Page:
nep-edu New Economics Papers
on Education
Issue of 2013‒02‒08
six papers chosen by
Joao Carlos Correia Leitao
University of Beira Interior and Technical University of Lisbon

  1. Does Federal Financial Aid Affect College Enrollment? Evidence from Drug Offenders and the Higher Education Act of 1998 By Michael F. Lovenheim; Emily G. Owens
  2. The Tortuous Ways of the Market: Looking at the European Integration of Higher Education from an Economic Perspective By Pedro Teixeira
  3. Teacher evaluations and pupil achievement: Evidence from classroom observations By Marc van der Steeg; Sander Gerritsen
  4. Heterogeneity in time preference in older households By Antoine Bozio; Guy Laroque; Cormac O'Dea
  5. Early to Bed and Earlier to Rise: School, Maternal Employment, and Children’s Sleep By Jay Stewart
  6. Education Policy and Intergenerational Transfers in Equilibrium By Brant Abbott; Giovanni Gallipoli; Costas Meghir; Giovanni L. Violante

  1. By: Michael F. Lovenheim; Emily G. Owens
    Abstract: In 2001, amendments to the Higher Education Act made people convicted of drug offenses ineligible for federal financial aid for up to two years after their conviction. Using rich data on educational outcomes and drug charges in the NLSY 1997, we show that this law change had a large negative impact on the college attendance of students with drug convictions. On average, the temporary ban on federal financial aid increased the amount of time between high school graduation and college enrollment by about two years, and we also present suggestive evidence that affected students were less likely to ever enroll in college. Students living in urban areas and those whose mothers did not attend college appear to be the most affected by these amendments. Importantly, we do not find that the law deterred young people from committing drug felonies nor did it substantively change the probability that high school students with drug convictions graduated from high school. We find no evidence of a change in college enrollment of students convicted of non-drug crimes, or of those charged by not convicted of drug offenses. In contrast to much of the existing research, we conclude that, for this high-risk group of students, eligibility for federal financial aid strongly impacts college investment decisions.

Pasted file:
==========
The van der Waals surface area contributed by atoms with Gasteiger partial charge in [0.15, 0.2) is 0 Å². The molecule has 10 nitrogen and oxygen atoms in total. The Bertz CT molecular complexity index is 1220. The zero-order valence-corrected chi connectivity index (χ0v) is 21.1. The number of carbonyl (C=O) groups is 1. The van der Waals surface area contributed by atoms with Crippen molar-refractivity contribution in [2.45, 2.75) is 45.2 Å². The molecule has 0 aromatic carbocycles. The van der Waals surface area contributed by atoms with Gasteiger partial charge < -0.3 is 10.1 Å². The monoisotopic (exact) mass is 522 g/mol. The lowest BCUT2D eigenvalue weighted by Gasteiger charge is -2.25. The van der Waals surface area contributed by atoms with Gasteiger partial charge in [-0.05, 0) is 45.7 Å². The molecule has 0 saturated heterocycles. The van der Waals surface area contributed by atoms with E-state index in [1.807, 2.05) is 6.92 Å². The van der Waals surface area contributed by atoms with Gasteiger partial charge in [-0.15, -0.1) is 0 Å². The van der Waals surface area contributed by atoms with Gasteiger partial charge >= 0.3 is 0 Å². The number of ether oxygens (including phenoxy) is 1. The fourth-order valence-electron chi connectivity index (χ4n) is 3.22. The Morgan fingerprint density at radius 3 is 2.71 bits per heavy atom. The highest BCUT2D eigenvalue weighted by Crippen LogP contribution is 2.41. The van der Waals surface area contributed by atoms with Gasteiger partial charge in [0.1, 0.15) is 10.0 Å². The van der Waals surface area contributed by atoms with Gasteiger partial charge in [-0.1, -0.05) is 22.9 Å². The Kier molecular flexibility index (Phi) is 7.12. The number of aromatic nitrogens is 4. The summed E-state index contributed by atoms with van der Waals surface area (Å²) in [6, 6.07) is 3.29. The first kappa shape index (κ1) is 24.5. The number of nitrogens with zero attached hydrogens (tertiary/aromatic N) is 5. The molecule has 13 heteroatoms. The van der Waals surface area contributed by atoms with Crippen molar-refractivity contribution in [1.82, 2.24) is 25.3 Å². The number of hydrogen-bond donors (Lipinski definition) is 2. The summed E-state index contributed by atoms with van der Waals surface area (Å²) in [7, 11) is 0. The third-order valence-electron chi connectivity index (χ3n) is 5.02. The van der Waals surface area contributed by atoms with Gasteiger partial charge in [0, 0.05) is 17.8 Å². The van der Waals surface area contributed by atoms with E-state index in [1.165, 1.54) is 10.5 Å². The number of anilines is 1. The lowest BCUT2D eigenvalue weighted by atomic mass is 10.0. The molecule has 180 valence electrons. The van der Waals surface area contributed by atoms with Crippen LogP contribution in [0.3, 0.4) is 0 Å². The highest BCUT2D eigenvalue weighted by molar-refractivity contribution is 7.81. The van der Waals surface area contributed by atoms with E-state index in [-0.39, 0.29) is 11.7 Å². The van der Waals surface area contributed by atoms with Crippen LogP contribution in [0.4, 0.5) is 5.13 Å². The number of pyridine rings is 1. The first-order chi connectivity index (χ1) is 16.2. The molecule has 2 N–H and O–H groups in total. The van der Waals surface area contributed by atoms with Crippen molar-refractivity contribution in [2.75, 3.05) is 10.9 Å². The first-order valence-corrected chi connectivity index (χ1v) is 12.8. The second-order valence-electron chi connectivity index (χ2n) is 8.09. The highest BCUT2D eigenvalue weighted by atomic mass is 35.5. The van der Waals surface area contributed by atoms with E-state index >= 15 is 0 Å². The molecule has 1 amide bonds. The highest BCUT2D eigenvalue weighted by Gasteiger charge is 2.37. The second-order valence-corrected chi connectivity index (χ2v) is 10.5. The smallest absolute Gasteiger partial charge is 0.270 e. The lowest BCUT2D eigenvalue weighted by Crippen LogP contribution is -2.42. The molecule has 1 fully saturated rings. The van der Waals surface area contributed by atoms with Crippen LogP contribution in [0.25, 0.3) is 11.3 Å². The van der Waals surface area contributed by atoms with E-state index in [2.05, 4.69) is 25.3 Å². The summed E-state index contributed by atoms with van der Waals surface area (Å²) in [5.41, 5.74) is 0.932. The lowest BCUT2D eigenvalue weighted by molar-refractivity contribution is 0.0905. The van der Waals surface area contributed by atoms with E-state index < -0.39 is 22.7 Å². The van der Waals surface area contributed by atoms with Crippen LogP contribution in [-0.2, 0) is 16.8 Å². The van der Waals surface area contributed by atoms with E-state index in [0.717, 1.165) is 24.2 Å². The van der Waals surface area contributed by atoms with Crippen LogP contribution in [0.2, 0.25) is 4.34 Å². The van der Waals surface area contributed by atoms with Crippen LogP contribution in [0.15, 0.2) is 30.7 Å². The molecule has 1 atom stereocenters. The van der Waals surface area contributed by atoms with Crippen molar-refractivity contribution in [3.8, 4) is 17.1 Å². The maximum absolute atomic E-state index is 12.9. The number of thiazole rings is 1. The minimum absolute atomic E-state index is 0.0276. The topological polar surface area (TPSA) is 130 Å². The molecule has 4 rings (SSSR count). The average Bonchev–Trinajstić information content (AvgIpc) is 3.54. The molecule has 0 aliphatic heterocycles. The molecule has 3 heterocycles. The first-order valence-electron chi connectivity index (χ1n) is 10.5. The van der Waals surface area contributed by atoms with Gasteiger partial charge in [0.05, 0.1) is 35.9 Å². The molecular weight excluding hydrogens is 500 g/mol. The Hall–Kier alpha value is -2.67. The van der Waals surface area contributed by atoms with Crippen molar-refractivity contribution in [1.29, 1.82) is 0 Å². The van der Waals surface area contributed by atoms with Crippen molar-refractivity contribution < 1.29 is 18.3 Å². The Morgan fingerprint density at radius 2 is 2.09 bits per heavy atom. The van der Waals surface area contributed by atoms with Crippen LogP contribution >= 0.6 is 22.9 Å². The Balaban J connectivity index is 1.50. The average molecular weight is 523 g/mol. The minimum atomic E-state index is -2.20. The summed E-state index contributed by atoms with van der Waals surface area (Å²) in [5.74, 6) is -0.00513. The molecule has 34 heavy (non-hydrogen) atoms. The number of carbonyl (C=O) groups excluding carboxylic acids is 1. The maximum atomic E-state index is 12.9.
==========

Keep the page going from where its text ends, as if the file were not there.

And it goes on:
JEL: H30 I28 K14
    Date: 2013–02
  2. By: Pedro Teixeira
    Abstract: European Higher education is facing times of significant change that has been affecting its identity and the political expectations regarding its societal roles. At the European level this has been fostered by a trend that increasingly regarded higher education as a tool for economic and social development. Hence, we have seen a reconfiguration of the sector alongside market rules, often through policy initiatives and government intervention. In this text we reflect about these developments by focusing in the emergence of a more integrated higher education area increasingly shaped by market forces and economic rationales. We reflect about the emerging and potential effects of greater integration in the European Higher Education Area.